An isolated severe storm brought large hail to northern portions of Oklahoma City on 23 March 2019. GOES-16 1-min imagery was available over the region to support severe weather forecast and warning operations.
Water vapor imagery shows convective development across Oklahoma south of a broad upper low (Fig 1).
Prior to convective initiation, stable wave clouds (aka billow clouds) were apparent over the OKC area and east, signaling the presence of low level stability. As the day progressed, destabilization was apparent west of OKC as a cumulus cloud field developed. A southwest to northeast oriented axis of enhanced cumulus cloud growth (towering cu and clumping cu) eventually become apparent, signalling the most likely zone of imminent convective initiation (Fig 2).
The Day Cloud Phase Distinction RGB further highlights imminent initiation through the transition of cu from “light blue” to “green” within the cu field (Fig 3). This color change comes from the blue contribution (snow/ice band) decreasing (ice increasing in clouds), while the green contribution (red VIS) is relatively high (highly reflective clouds). The red contribution (IR window) is low, but may also be increasing as the cloud tops cool. In other words, glaciation is starting to occur within the cloud.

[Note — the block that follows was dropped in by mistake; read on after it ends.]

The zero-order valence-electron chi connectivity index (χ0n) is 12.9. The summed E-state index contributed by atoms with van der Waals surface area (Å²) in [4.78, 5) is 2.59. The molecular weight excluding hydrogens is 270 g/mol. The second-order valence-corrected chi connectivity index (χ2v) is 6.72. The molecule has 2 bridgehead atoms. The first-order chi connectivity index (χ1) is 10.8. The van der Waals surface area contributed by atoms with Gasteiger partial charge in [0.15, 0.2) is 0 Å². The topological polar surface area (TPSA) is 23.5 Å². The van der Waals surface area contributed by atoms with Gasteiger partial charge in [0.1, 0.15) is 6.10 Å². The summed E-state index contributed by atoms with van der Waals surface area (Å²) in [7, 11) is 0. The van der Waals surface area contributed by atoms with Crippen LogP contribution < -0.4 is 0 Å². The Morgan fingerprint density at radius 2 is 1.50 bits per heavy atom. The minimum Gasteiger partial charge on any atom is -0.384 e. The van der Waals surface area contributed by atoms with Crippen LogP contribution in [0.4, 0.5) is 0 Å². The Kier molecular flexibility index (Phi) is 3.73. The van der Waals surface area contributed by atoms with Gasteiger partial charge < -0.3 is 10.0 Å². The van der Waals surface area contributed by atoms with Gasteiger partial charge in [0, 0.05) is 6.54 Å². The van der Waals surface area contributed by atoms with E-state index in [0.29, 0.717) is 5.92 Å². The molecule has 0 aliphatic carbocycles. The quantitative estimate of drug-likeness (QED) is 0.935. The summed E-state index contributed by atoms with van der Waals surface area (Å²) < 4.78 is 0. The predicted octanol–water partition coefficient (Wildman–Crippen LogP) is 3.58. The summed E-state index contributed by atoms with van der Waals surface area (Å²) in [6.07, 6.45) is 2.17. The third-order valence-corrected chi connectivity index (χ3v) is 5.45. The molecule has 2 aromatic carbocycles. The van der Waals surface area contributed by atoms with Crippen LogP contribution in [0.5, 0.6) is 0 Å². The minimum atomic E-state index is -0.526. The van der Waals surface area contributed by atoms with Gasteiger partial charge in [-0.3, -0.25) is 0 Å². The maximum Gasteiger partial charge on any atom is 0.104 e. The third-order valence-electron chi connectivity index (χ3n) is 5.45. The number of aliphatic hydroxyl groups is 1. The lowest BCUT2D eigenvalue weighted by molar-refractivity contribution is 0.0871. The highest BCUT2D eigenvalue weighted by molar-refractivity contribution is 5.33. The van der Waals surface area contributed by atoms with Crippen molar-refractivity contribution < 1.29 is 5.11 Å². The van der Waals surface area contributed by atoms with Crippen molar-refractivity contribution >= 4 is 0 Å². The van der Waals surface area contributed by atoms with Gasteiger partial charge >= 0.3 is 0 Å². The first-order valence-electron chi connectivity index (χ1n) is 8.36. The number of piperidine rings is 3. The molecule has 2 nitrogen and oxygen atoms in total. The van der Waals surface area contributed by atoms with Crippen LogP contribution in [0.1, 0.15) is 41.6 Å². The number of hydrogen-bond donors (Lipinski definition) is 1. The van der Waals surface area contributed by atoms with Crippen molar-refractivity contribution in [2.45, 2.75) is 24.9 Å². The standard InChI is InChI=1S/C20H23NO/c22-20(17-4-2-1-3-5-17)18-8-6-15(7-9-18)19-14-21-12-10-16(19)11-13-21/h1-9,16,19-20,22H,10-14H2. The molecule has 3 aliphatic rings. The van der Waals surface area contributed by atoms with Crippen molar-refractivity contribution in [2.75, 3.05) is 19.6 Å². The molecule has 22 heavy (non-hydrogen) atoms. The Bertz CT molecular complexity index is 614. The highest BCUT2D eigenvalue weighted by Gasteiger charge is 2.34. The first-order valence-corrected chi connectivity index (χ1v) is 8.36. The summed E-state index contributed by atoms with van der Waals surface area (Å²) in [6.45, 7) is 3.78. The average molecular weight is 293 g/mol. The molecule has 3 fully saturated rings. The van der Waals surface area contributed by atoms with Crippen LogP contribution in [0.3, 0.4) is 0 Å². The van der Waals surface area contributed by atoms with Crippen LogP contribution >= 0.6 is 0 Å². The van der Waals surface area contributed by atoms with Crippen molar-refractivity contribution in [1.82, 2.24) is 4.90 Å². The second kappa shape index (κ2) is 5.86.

Moving forward another hour, convection initiates within the zone of increasingly agitated cumulus clouds (Fig 4).
Plotting GLM Flash Extent Density during the first hour of initiation, a rapid increase in lightning activity is apparent leading up to the first NWS warning and hail report (Fig 5). The increased lightning activity signals a strengthening updraft.
Finally, looking at storm evolution with respect to GOES-16 derived CAPE, convection developed within a local max of CAPE of around 800 j/kg (Fig 6).
Bill Line, NWS